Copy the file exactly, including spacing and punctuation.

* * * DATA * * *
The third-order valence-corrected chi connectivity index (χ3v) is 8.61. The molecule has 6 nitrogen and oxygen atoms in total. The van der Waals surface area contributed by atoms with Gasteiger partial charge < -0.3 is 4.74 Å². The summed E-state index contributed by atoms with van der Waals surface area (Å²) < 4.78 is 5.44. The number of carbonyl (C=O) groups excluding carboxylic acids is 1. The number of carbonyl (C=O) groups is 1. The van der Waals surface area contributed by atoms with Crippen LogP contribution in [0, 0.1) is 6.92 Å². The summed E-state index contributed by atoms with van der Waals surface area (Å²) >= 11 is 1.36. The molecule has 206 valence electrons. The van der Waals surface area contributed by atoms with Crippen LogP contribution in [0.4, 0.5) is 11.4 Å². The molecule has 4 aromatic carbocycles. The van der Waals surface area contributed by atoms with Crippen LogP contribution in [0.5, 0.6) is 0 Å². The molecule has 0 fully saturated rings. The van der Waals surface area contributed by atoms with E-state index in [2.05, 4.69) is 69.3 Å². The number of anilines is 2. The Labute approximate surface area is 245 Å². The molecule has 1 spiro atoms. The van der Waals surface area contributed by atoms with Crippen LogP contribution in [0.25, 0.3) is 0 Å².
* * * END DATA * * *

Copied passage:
The third-order valence-corrected chi connectivity index (χ3v) is 8.61. The molecule has 6 nitrogen and oxygen atoms in total. The van der Waals surface area contributed by atoms with Gasteiger partial charge < -0.3 is 4.74 Å². The summed E-state index contributed by atoms with van der Waals surface area (Å²) < 4.78 is 5.44. The number of carbonyl (C=O) groups excluding carboxylic acids is 1. The number of carbonyl (C=O) groups is 1. The van der Waals surface area contributed by atoms with Crippen LogP contribution in [0, 0.1) is 6.92 Å². The summed E-state index contributed by atoms with van der Waals surface area (Å²) >= 11 is 1.36. The molecule has 206 valence electrons. The van der Waals surface area contributed by atoms with Crippen LogP contribution in [0.4, 0.5) is 11.4 Å². The molecule has 4 aromatic carbocycles. The van der Waals surface area contributed by atoms with Crippen LogP contribution in [0.5, 0.6) is 0 Å². The molecule has 0 fully saturated rings. The van der Waals surface area contributed by atoms with E-state index in [2.05, 4.69) is 69.3 Å². The number of anilines is 2. The Labute approximate surface area is 245 Å². The molecule has 1 spiro atoms. The van der Waals surface area contributed by atoms with Crippen LogP contribution in [0.25, 0.3) is 0 Å².